The Contradiction That Creates Success

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Welcome to Tuesday’s Tips, the one-day a week when I dispense useful, actionable and empowering tips!

We all want success, whether that’s in relationship, career, family, friends or all these categories. So which personal attributes specifically create success? That’s easy. Success is equal parts self-critique and healthy detachment. It’s the never-ending quest for personal improvement along with healthy detachment from the outcome.

Think about it: You walk into an interview that you’ve spent a week preparing for. If you’ve got what it takes to be successful, that preparation included reflecting on the feedback you’d gotten from past interviews in which you were passed over. You thought about why you were passed over and you’ve since compensated by changing your resume, refining your elevator pitch and improving your interview answers. You spent the previous hour listening to songs that got your endorphins pumping, you’ve filled your mind with positive thoughts and now you’re in the interview.

The interview goes well but it was hard to read how the interviewer felt, and here’s where that contradiction comes in: If you have what it takes to be successful, you do not focus on whether you’re going to get the job. Instead, you focus on whether you upped your personal best, and then you let it go. You say whatever you need to say to yourself to let go of the outcome and to minimize your investment. Because if you are too invested and you get passed over again, you’ll become demoralized and you’ll tank on your next interview. The most successful people have healthy detachment.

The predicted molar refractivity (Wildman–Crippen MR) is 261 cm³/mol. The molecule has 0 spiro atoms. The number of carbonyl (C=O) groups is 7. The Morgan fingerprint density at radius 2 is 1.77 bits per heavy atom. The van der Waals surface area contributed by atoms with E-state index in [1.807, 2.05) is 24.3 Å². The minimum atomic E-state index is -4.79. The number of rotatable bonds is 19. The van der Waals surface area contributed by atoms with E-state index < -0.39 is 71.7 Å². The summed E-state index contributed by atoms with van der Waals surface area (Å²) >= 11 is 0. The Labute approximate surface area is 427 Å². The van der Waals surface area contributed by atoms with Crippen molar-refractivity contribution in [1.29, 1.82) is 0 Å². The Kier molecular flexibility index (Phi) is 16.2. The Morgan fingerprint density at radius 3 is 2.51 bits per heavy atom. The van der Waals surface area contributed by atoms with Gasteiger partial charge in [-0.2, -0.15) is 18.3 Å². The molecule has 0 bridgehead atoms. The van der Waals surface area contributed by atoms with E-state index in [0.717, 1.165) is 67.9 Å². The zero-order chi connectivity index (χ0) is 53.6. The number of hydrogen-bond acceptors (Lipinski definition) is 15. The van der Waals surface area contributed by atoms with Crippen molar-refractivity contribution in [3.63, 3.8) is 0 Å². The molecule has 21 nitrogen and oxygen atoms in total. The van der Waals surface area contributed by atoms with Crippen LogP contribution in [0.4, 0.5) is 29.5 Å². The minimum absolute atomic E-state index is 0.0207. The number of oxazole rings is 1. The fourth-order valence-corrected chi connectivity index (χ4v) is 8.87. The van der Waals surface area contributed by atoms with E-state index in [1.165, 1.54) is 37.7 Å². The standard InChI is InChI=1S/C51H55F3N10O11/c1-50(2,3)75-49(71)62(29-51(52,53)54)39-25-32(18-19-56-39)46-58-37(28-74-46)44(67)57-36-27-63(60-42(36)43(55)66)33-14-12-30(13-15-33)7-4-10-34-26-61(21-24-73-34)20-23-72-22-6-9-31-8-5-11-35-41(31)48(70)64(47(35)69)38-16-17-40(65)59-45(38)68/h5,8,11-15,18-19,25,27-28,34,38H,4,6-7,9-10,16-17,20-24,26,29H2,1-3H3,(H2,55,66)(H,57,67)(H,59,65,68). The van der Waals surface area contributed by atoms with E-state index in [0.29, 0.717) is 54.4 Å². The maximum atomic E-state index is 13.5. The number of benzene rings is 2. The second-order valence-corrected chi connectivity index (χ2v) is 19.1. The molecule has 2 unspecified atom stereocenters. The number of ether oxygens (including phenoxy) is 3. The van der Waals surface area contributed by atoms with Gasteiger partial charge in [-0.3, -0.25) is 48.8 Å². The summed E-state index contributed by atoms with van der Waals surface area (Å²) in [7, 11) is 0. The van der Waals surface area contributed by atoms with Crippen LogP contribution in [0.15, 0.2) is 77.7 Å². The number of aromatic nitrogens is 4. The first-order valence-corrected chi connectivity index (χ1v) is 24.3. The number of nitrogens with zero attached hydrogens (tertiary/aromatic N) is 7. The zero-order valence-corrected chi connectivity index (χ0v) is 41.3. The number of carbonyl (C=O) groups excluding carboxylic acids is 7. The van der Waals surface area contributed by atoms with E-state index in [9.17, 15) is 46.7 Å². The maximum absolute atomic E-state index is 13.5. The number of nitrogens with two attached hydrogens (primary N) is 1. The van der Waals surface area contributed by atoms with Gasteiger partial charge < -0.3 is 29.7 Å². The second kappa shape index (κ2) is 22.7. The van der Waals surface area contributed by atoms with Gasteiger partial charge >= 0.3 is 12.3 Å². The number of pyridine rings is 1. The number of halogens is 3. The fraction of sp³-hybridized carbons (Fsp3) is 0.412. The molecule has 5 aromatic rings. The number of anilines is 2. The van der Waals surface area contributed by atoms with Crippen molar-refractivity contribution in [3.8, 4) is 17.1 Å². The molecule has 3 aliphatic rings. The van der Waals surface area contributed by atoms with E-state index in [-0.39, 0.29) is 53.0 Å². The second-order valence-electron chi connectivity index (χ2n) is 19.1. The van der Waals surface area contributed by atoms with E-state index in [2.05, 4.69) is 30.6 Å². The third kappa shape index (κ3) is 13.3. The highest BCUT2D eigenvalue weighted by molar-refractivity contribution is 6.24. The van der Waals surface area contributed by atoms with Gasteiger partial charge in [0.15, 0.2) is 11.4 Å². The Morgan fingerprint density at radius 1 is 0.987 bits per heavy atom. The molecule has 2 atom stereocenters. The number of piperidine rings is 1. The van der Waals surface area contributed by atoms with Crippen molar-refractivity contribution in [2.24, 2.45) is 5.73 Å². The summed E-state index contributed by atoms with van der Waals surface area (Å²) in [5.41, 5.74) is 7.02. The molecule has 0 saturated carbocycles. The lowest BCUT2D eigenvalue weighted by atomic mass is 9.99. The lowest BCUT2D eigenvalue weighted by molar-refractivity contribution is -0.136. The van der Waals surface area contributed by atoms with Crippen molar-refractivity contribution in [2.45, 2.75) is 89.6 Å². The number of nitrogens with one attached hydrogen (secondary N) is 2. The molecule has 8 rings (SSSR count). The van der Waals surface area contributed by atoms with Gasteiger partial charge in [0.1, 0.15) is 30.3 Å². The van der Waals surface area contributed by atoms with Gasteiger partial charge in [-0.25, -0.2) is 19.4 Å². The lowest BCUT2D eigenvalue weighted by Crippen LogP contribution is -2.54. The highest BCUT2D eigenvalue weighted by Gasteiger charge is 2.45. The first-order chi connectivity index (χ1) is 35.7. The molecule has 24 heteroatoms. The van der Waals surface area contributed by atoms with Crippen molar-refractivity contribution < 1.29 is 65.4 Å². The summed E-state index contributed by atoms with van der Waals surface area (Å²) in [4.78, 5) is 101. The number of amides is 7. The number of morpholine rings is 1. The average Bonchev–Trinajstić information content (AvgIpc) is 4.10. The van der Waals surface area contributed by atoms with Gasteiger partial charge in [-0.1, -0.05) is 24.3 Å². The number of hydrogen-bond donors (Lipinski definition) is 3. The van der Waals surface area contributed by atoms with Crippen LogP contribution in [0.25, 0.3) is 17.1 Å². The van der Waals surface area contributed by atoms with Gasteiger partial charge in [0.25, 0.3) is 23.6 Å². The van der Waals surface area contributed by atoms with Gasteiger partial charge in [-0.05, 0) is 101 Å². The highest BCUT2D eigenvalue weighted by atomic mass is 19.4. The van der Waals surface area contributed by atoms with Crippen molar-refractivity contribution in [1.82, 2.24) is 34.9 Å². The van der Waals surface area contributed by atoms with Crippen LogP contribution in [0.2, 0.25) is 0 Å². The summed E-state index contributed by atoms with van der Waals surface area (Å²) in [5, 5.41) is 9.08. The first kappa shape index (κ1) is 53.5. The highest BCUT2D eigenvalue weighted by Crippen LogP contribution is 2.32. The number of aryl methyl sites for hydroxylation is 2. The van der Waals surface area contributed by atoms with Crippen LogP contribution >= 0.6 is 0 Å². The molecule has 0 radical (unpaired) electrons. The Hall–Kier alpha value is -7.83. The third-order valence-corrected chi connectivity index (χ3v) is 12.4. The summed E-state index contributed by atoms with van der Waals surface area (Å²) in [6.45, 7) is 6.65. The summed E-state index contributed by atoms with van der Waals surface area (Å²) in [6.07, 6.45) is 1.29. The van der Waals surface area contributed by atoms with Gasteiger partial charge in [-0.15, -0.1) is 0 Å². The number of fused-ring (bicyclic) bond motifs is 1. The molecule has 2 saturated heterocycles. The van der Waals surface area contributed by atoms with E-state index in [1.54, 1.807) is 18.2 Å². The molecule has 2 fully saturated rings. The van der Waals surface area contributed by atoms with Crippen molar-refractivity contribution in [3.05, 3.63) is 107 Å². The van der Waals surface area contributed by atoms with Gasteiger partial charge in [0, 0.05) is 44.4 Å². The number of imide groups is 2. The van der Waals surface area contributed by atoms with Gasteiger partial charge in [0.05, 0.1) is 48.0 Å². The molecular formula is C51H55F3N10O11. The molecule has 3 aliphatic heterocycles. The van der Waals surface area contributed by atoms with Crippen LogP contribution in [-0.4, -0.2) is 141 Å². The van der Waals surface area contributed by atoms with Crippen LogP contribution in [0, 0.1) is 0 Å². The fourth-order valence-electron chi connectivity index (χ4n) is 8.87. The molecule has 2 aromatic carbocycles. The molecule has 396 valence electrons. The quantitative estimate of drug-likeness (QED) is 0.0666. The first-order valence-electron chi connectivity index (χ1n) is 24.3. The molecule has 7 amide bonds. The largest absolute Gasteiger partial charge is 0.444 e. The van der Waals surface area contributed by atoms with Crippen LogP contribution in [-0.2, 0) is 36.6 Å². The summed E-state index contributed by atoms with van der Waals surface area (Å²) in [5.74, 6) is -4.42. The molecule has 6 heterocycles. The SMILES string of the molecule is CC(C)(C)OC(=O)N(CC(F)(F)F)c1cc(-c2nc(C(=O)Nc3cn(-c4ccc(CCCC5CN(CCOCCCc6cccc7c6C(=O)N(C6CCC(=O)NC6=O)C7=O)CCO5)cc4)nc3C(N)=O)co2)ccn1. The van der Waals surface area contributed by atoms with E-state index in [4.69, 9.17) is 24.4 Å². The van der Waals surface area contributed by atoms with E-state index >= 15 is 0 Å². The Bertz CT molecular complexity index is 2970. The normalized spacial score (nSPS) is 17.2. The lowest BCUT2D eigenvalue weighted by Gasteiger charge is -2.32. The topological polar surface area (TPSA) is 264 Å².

So how do you cultivate both of these qualities?

  • Conduct an informal poll. Ask 2 family members, 2 friends and 2 colleagues to list your top strength and your top weakness. Write down their feedback.
  • Ponder the feedback. You’re inclination will be to defend and dispute the feedback on your weaknesses. Don’t. You’ve been given a gift. Pretend you have to make sense of the feedback. Identify an example from each person in which their feedback was correct. Decide on how you’ll compensate for the weaknesses identified. What specific actions will you engage in to create a different outcome? Commit to looking for the opportunity to do better.
  • Let it go. If you beat yourself up over the feedback on your weaknesses, you’ll become demoralized. We want to help you take risks, and people who are mistake-averse don’t take risks. Focus on what you want, focus on how you’ll do better, how you’ll up your personal best, and let the chips fall where they will. It will be hard at first but practice makes perfect.